JAKARTA (Reuters) - President Joko Widodo told Indonesians on Friday he would not compromise in the fight against graft, amid concerns over the officer picked to head the anti-corruption agency and proposed changes curbing its right to wiretap suspects without a warrant.
Having successfully prosecuted hundreds of politicians and officials since its formation in 2002, the Corruption Eradication Commission, known by its Indonesian initials, KPK, has become one of the country's most respected agencies.
There have been repeated efforts by politicians and police to undermine the KPK and last week parliament passed a motion to debate amendments to the 2002 law that created the commission.
The proposed changes include placing the agency under the oversight of an external board which would have the right to decide whether the KPK could run wiretaps.
President Widodo, who chose not to veto the motion, defended some of the proposed changes on Friday, saying an external board was necessary for "good governance", though he said he would pick the members and they would include researchers and anti-corruption activists, not politicians or bureaucrats.
"I will not compromise in fighting corruption. I want the KPK to have a central role," he told a news conference, adding permission for wiretapping should be decided by the supervisory board.
The mooted reforms have alarmed anti-corruption activists and over a hundred people rallied in support of the KPK on Thursday.
"The weakening of the KPK is a betrayal of Indonesian's reform mandate and the nation's dream to have a healthy democracy," said Adnan Topan Husodo of Indonesia Corruption Watch.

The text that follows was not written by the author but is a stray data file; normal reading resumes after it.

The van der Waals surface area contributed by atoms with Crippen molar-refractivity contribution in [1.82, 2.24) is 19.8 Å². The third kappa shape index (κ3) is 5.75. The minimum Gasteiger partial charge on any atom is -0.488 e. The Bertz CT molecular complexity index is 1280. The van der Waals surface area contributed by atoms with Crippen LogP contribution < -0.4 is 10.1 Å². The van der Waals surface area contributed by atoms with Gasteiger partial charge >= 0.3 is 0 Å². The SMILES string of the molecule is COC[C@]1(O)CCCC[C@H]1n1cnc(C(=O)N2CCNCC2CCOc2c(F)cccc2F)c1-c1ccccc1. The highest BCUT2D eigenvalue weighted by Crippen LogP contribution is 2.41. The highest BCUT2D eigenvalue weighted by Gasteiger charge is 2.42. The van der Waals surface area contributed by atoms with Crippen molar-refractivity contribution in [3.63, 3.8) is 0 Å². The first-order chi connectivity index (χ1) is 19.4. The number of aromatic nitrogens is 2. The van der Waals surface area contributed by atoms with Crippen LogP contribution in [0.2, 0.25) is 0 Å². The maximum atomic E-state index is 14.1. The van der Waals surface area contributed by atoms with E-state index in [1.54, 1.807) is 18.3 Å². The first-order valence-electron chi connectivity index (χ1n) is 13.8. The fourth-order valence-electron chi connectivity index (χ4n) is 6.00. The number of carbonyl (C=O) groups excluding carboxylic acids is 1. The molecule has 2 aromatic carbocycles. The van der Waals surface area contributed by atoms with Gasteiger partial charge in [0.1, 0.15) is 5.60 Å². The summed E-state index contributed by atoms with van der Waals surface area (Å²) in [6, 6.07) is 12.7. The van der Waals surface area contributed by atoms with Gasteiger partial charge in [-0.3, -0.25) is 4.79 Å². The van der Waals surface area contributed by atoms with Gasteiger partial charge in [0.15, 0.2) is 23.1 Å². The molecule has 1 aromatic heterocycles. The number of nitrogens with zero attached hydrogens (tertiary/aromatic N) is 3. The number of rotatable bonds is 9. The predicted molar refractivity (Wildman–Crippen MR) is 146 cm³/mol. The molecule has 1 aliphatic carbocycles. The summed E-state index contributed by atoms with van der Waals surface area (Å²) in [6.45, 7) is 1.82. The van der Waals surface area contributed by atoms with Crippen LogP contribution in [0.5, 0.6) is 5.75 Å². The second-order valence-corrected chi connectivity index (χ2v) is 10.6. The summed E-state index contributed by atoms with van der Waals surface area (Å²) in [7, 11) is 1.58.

Many of the KPK's graft cases have targeted members of Indonesia's parliament, with the house's former speaker among scores convicted for corruption.
Some MPs have previously accused KPK investigators of acting like "anarchists", but when the body has faced pressure in the past there has been an upsurge of public support to defend it.
The KPK has also at times clashed with senior police officers. In 2015, the agency named Widodo's sole candidate to become police chief as a graft suspect. His appointment was later overturned amid a public outcry, though the legal case against him was later dropped.
KPK's departing chief Agus Rahardjo told reporters on Thursday the agency opposed the revisions and believed they would impede the ability to fight corruption.
"We hope our concerns will be heard by decision-makers..the anti-corruption movement needs to be strengthened, not weakened," Rahardjo was cited as saying by news portal Detik.com.
Analysts have also raised concerns about the makeup of the KPK's new board of commissioners. Rahardjo, whose term is ending, will be replaced by police inspector general, Firli Bahuri, who has been accused of ethical violations during a previous attachment at the KPK.
Bahuri told reporters on Friday the alleged violations were an internal matter for the KPK.
KPK deputy chairman, Saut Situmorang, who had held a press conference on Wednesday over Bahuri's alleged ethics violations, resigned shortly after the appointment was confirmed by parliament.
(Reporting by Fanny Potkin and Agustinus Beo Da Costa. Editing by Ed Davies & Simon Cameron-Moore)